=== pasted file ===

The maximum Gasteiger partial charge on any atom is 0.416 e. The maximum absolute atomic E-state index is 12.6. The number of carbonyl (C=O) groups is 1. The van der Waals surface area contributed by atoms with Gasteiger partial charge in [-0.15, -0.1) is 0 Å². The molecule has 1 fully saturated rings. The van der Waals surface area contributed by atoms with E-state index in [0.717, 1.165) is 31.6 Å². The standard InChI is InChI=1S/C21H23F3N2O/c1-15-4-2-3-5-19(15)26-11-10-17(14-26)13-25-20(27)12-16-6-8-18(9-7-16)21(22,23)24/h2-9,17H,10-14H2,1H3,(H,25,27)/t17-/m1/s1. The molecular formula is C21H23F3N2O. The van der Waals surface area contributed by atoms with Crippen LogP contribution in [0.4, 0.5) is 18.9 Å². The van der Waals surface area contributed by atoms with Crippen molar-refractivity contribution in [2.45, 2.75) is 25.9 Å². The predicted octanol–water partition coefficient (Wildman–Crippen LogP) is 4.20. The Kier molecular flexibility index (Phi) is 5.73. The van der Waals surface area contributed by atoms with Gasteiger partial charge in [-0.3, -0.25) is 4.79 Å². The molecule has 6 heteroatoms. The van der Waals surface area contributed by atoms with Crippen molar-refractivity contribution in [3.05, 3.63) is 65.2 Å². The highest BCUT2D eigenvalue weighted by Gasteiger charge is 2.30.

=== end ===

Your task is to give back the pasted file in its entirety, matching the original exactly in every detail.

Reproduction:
The maximum Gasteiger partial charge on any atom is 0.416 e. The maximum absolute atomic E-state index is 12.6. The number of carbonyl (C=O) groups is 1. The van der Waals surface area contributed by atoms with Gasteiger partial charge in [-0.15, -0.1) is 0 Å². The molecule has 1 fully saturated rings. The van der Waals surface area contributed by atoms with E-state index in [0.717, 1.165) is 31.6 Å². The standard InChI is InChI=1S/C21H23F3N2O/c1-15-4-2-3-5-19(15)26-11-10-17(14-26)13-25-20(27)12-16-6-8-18(9-7-16)21(22,23)24/h2-9,17H,10-14H2,1H3,(H,25,27)/t17-/m1/s1. The molecular formula is C21H23F3N2O. The van der Waals surface area contributed by atoms with Crippen LogP contribution in [0.4, 0.5) is 18.9 Å². The van der Waals surface area contributed by atoms with Crippen molar-refractivity contribution in [2.45, 2.75) is 25.9 Å². The predicted octanol–water partition coefficient (Wildman–Crippen LogP) is 4.20. The Kier molecular flexibility index (Phi) is 5.73. The van der Waals surface area contributed by atoms with Gasteiger partial charge in [-0.3, -0.25) is 4.79 Å². The molecule has 6 heteroatoms. The van der Waals surface area contributed by atoms with Crippen molar-refractivity contribution in [3.05, 3.63) is 65.2 Å². The highest BCUT2D eigenvalue weighted by Gasteiger charge is 2.30.